Storm Uru

Three stocks for a post-vaccine world

Storm Uru

Stockmarkets around the world rocketed on Monday after the announcement that Pfizer and BioNtech may have found an effective and safe vaccine. This rise was to be expected on the news that has given the world light at the end of the pandemic tunnel.

The initial focus of attention has been on pharma stocks and sectors that have been amongst the hardest hit by the lockdowns. We are focused, however, on a few global leaders at the epicentre of this crisis that we believe are offering compelling value opportunities. These are quality companies in sectors that have suffered from a fall in demand but which crucially are not structurally challenged unlike some recent highfliers and others that have been thrown out with both the airlines and cruise lines.  

An example is Amadeus, which takes a small slice of revenue from airline tickets booked on its network and which took quick action to rationalise its cost base and free up liquidity. This means that as it emerges from this crisis, it is well-positioned to not only take share but also benefit from higher operating leverage.

Unlike its competitors, this airline booking system leader was able to continue to invest in R&D over the last nine months to develop new services that make its customers, the airlines and airports more productive and shift critical operations to the cloud. So as the airline industry emerges from its hibernation, Amadeus is well-positioned to benefit from the return in demand.

Compass Group is another example of a company which has felt the full impact of a collapse in demand, but management worked quickly to slow cash burn so that the company could be idle until a vaccine was developed. Whilst management did renegotiate some contracts to cost-plus, replacing the more profitable fixed price contracts, the company is well positioned to execute on new contract wins as the workforce returns to the office. Longer term, the way we work has changed but the company will significantly benefit from a return to normality as areas of the economy like sports events return over time.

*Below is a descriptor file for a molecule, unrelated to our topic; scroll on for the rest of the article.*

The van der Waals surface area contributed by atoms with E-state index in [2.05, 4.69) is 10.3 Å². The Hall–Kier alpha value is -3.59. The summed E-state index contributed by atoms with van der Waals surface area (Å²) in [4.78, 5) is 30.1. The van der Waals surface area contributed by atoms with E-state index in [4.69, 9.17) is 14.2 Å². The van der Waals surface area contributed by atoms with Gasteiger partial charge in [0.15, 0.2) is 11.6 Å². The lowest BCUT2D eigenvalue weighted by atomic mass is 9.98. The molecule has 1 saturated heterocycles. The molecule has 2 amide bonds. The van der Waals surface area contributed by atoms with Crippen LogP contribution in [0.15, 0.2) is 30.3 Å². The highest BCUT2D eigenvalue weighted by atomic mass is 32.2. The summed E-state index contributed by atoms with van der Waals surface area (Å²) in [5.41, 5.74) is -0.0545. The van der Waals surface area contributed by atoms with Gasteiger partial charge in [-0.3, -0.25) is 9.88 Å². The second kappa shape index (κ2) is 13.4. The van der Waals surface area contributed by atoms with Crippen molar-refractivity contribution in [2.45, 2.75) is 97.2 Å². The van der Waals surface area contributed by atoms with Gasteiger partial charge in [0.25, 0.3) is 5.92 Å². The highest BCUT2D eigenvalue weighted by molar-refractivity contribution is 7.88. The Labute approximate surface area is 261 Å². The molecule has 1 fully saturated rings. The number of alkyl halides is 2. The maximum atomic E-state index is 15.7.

Lastly, not all big tech is going to find the next six months difficult. Visa, which benefited from a structural shift to cashless payments, has underperformed its peers this year as its very profitable cross-border revenue collapsed as travel disappeared. Now we have a vaccine with high efficacy, Visa will experience an increase in demand for its core services as people return to the sky. We also expect the shift to cashless transactions to not only stick but accelerate over the next five years unlike some other demand, such as online shopping that may take a pause as consumers enjoy a more balanced approach to shopping over the next 12 months.

We still need the bridge over troubled waters until health authorities can efficiently distribute the vaccine to the global population, and we need more than one vaccine. But the market is a forward-looking mechanism so even if it takes 12 months before we get herd immunity, we believe there are opportunities to invest in great companies at attractive valuations.

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Thursday, November 12, 2020, 10:53 AM